The holidays are here, and I'm convinced some of you will have banner retail sales. Why?
Because you have set aside the pessimism and disappointment of the last several months for action.
You don't have much time, so here are my retail sales training tips:
1. Have a plan. If you haven't had a formal training program, create one, even if it is on a single sheet of paper. Make it logical, with the most basic at the start and the most advanced at the end.
2. Continue the audition. Just because an employee passed the interview only gives them entrée to the game; they still have a lot to show you. Hold them accountable to do what you train.
3. Train black and white. We don't need to know all the exceptions that happened however many years ago, in the rain, with a customer who did something so outrageous everything you just taught them would have to be thrown out the door. Think of a four-year-old reaching up to touch the stove when it is on. You don't inform them that it is okay if the dials are set to off and there is no heat. You say, "Don't ever do this." Period. Train what you want and be clear about what success looks like.
4. Reward initiative. Once you've trained someone to stock a section and they go out of their way to do it better - doing something you didn't think of - but was smart - give them a Starbucks or other gift card for a free drink. Carry extra gift cards or scratchers with you and reward on the spot for showing initiative. Trainers frequently focus on what was wrong rather than the glimmers of hope. Yes, you could give cash but people don't remember cash like they do something physical.
5. Focus on the merchandise, not the register. I am finding management stretched so thin in most retail stores that the DMs or managers are behind the counter ringing holiday sales. That doesn't make you money. They should be working with staff or customers to grow sales. If you need to hire more - do it even if you're reading this a week before Christmas.
6. Have a designated trainer. Training is not easy. You need someone who truly enjoys it and won't deviate or who understands how vital it is to make their job easier during the holidays. A daily huddle at the start of each shift sets expectations and should repeat in no uncertain language it is about the customers and getting them everything you have to offer. Under no circumstances do you "spring it" on someone to lead such huddles that day. Appointing a learning manager is key.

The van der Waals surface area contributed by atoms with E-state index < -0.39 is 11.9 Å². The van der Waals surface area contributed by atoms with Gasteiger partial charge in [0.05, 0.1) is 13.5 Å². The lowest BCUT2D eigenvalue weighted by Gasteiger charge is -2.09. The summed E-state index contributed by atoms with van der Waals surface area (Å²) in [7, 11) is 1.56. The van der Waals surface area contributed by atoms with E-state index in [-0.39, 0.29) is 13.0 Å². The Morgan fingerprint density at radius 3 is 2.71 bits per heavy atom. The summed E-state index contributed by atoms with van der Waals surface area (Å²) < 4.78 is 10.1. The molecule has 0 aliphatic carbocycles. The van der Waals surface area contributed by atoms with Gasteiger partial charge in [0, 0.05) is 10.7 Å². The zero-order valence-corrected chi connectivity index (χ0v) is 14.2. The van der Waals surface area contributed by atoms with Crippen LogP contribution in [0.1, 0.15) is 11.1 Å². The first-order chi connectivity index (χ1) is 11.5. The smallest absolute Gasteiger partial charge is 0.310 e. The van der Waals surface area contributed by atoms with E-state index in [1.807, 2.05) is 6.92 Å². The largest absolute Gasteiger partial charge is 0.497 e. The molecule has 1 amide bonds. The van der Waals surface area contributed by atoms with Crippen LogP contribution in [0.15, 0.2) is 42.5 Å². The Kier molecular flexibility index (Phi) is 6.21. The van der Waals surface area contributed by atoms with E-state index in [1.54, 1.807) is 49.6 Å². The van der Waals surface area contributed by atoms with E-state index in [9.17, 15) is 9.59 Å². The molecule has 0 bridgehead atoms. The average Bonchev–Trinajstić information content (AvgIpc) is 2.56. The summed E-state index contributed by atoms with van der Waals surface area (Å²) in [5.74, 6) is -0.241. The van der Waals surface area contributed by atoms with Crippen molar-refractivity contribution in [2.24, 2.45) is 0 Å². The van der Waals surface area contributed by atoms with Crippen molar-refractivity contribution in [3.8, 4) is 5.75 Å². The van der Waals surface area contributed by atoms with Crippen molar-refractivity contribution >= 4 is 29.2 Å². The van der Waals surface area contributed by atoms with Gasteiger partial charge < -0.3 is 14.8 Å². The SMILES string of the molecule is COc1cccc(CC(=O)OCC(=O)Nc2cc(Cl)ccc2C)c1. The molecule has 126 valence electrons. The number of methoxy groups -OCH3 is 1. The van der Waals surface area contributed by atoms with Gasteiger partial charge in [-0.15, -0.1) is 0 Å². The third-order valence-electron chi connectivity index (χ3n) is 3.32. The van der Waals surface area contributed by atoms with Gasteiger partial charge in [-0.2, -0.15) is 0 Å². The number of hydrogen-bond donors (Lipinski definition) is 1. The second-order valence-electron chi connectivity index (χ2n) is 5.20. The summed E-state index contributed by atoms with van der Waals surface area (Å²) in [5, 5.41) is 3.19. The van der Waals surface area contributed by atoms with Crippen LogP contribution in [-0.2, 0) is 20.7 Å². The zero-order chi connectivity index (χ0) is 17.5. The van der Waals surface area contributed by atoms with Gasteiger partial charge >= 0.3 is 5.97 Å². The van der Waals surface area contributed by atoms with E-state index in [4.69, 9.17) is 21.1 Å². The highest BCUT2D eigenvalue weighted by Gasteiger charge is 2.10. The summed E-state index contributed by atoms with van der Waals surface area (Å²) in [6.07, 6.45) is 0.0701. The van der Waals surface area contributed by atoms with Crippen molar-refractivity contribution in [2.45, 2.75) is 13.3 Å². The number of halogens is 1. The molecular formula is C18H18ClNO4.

7. Remove the trainer and trainee from the schedule. So often, I see trainers called away to deal with something leaving their trainee looking dejected and adrift. If your staff can't be able to make decisions for an hour or so, they need to be trained in how to think. Or how to find a new job.
8. Ask associates questions throughout a session to see how well they can comprehend. See if they can compare and contrast two items during one huddle, ask them what would go well with a particularly popular item, or give them three minutes to build the biggest sale, then share their logic with the group to keep building sales top of mind.
9. Train in bursts. Keep each lesson very pointed, related, and short, with plenty of time for them to role-play or accomplish the tasks. Better yet, use my SalesRX.com online sales training to train for just 10 minutes a week.
10. Be quick to correct and slow to promote. Just because someone quit and you need someone right now, don't throw the new hire to the wolves with minimum training or expect them to "shadow" another employee to "figure it out." It's the holidays; you want to nurture them. You, your customers, and your business deserve better.
The phrase Happy Holidays has to mean more than words on a greeting card. Preparing for the Holidays means you have to train employees that spreading joy is the spirit you want to create in your store.
Once they are trained, ask them how they can help make the store a fun place to shop.